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Maintaining an active, healthy lifestyle is important for the health of your heart.
Tips for Healthy Cooking
Use olive oil for sautéing and canola oil for stir-frying. Olive oil has a low smoke point, and will smoke with the high heat required for stir-frying.
Try low-sodium chicken broth for sautéing or stir-frying, instead of oil. Add low-sodium chicken broth to mashed potatoes for extra flavor, rather than adding butter or cream.
You can cook chicken or turkey with the skin on for flavor and convenience, but remove the skin before eating, as chicken and turkey skin are loaded with fat. Poultry does not absorb the fat from the skin as it cooks, so you can avoid the extra fat by removing the skin.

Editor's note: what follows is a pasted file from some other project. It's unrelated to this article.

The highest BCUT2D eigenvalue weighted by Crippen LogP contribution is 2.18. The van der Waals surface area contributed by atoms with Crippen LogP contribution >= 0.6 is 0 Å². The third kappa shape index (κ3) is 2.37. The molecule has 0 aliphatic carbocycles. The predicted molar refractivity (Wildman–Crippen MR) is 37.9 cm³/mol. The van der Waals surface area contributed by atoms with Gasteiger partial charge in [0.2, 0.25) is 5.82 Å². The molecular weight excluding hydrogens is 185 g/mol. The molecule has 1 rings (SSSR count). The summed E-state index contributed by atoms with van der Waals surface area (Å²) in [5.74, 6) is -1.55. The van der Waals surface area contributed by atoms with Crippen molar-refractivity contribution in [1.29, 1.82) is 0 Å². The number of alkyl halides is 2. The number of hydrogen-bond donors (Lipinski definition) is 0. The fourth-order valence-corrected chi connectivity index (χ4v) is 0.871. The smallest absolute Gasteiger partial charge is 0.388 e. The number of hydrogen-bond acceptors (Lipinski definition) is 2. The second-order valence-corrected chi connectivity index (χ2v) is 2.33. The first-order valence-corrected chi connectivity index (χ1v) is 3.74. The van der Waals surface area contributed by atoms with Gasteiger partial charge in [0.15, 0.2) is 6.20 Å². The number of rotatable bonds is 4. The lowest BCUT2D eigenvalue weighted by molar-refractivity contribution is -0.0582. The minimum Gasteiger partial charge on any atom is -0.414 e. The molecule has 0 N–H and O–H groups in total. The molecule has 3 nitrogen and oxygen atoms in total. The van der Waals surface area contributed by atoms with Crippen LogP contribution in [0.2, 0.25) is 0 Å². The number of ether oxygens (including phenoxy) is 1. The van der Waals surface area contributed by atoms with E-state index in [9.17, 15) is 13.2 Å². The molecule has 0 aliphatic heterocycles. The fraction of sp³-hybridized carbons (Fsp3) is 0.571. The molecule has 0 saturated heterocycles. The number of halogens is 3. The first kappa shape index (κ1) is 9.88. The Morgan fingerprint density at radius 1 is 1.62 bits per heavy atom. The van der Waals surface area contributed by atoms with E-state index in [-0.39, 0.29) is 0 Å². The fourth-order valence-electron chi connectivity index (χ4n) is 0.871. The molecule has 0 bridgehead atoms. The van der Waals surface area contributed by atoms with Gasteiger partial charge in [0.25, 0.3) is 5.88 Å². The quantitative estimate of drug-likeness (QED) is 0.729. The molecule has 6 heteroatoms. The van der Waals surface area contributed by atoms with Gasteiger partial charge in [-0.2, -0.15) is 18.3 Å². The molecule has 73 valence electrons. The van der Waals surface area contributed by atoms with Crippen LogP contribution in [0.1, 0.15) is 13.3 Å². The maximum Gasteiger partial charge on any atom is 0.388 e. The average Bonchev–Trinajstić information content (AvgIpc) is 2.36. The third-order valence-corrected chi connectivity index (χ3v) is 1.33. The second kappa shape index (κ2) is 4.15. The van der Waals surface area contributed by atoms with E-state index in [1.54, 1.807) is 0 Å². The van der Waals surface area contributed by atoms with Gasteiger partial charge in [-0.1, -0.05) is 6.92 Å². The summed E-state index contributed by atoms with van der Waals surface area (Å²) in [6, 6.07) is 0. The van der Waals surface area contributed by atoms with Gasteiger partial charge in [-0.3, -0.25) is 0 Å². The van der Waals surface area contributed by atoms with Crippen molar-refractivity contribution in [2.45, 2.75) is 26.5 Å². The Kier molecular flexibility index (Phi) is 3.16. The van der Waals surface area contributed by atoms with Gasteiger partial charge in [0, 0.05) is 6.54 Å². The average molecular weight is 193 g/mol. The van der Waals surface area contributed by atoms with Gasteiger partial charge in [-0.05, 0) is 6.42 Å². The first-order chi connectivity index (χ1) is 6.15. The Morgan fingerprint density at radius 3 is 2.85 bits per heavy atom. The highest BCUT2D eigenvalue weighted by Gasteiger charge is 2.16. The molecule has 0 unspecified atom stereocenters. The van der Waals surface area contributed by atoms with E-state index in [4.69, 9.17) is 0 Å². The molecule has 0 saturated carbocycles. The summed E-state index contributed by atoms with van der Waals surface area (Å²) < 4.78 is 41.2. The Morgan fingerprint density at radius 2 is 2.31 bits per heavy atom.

Refrigerate homemade soups and remove hardened fat from the top before reheating or freezing for future use.
Use avocados, guacamole and olives as condiments to add flavor to foods, rather than using high-fat dressings, sauces and toppings. For example, you could use diced avocados or guacamole on a burrito, instead of all or part of the cheese or sour cream.
Add oats to meat loaf instead of breadcrumbs.
Use 2 egg whites instead of 1 whole egg, or use egg substitute.
Use low-fat/non-fat greek yogurt or low-fat/non-fat sour cream as a substitute for regular sour cream.
Use a rack in the pan when oven-roasting, to allow fat to drip from the meats.
Whole-wheat flour can be substituted for white flour in any recipe.
Omega-3 fatty acids have been found to reduce blood pressure, improve insulin resistance, reduce the tendency of the blood to clot, and reduce the risk of abnormal heart rhythms. These fatty acids are found in fish like salmon and tuna, and in plant sources including flax, avocado, and walnuts, among others.
Drain and rinse canned vegetables in fresh water before cooking. Even better, use no-salt-added canned vegetables. The best way, however, is to use frozen vegetables when fresh are not available or are out of the budget.